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Lamb & Hayward Masterworks - Revolution


Sat 13 Oct 2012, 7:30pm–9:30pm

Where: Air Force Museum of New Zealand, 45 Harvard Ave, Wigram, Christchurch

Restrictions: All Ages

Ticket Information:

  • Adult A Reserve: $40.00
  • Adult B Reserve: $30.00
  • Child: $10.00
  • Additional fees may apply

Vasks - Distant Light Violin Concerto
Shostakovich - Symphony No.11 (1905)

Latvian Peteris Vasks is one of the many distinctive voices to emerge from the Baltic states since the dismantling of the Soviet empire. He grew up in the repressive atmosphere of Russian domination, only becoming known outside Latvia during the 1990s. Today Vasks is amongst Europe's best known and acclaimed composers. The Distant Light violin concerto is typical of his lucid and accessible compositions.

English violinist Anthony Marwood is recognised throughout the world for his exceptional artistry, passionate intelligence and very complete musicianship. As an orchestral soloist, chamber musician, recitalist and ensemble leader, Marwood receives plaudits from audiences, critics and collaborators alike.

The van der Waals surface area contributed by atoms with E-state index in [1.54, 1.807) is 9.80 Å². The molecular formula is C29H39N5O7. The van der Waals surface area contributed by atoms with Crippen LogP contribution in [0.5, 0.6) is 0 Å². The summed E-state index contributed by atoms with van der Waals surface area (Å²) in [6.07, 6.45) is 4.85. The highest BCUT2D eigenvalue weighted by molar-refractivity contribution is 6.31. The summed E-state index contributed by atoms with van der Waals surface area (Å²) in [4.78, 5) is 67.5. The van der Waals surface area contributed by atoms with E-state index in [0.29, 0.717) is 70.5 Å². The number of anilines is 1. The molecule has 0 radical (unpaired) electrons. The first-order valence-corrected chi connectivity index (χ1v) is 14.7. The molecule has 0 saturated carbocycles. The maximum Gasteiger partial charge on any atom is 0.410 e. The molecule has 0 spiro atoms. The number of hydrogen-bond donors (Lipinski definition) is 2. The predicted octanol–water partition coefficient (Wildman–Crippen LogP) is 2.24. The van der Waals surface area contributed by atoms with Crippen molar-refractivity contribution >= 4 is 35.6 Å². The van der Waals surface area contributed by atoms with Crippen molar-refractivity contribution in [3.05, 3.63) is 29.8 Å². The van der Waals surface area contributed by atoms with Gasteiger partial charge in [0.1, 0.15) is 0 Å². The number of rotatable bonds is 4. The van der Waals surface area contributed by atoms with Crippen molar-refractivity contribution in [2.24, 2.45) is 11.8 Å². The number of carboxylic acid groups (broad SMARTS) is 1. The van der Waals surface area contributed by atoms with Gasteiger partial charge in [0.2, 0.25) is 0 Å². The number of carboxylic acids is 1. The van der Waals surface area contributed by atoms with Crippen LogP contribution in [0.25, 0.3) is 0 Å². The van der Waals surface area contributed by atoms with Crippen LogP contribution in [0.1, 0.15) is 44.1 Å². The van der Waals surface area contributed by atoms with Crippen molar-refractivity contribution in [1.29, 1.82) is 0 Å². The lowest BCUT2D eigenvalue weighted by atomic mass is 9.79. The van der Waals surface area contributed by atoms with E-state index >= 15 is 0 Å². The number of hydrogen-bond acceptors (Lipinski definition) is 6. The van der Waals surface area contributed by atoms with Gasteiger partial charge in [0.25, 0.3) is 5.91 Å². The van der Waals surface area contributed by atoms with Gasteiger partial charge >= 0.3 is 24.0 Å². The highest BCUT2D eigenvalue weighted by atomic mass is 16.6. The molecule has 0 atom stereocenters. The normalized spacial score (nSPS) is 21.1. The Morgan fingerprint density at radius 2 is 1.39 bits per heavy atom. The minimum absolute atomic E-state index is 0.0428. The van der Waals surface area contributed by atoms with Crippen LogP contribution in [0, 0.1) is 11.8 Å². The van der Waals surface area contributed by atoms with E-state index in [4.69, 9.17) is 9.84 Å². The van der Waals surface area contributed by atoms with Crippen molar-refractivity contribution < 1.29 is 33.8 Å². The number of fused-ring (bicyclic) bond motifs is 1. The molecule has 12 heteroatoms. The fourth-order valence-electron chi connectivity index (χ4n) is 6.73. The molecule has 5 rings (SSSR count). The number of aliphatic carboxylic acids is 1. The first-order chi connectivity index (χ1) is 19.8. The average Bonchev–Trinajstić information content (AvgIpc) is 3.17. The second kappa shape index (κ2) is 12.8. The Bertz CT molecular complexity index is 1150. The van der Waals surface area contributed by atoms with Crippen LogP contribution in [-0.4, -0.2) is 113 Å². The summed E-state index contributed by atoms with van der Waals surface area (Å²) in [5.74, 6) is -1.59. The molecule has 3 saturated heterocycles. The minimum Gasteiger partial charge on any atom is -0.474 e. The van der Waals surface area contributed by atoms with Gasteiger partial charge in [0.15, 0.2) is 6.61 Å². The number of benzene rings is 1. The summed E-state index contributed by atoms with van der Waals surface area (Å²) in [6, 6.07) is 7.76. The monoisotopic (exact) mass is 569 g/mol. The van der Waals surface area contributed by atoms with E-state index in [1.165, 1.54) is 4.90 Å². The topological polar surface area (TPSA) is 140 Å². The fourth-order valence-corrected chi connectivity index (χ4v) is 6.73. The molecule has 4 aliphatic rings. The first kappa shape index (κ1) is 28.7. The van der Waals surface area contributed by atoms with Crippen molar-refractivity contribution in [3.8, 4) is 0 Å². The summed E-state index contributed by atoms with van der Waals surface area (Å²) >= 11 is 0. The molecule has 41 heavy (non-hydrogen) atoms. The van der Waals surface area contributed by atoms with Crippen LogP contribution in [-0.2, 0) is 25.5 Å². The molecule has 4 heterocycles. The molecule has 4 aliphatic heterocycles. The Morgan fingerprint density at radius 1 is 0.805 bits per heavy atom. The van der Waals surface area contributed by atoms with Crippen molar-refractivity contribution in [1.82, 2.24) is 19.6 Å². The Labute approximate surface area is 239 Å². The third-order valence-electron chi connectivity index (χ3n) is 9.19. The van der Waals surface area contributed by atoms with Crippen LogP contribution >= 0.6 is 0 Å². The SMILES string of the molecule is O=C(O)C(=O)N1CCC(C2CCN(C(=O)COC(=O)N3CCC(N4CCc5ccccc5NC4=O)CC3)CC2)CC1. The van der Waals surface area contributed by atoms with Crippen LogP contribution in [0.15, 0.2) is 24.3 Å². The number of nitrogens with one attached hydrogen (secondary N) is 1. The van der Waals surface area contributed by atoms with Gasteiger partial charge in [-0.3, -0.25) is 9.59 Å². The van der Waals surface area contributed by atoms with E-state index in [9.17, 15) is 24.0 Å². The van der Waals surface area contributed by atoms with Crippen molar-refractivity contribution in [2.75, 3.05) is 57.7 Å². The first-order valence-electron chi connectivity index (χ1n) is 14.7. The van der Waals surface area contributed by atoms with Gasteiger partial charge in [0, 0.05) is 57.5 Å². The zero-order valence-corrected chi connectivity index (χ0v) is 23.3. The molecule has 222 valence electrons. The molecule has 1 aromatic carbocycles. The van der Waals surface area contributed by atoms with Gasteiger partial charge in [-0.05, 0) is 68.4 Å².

Shostakovich's massive symphony can be heard as a portrait of the year which became the prequel of the Russian Revolution. Described as "a film score without a film", the symphony was written in 1957 and first performed in the same year. With four movements played without a break, the hour-long work was an overnight success in the Soviet Union where it was awarded the Lenin Prize and earned Shostakovich political rehabilitation after years in the wilderness. Throughout the work, he gives us a series of musical images stripped on histrionics and propaganda. His use of revolutionary songs and folk music gives this work a harsh reality. Shostakovich wears his emotions on his sleeve as he depicts the massacre of protest marchers outside the Winter Palace in a thunderous denunciation of oppressive autocracy. The work ends on a note of uncertainty as he looks apprehensively towards the events of 1917.

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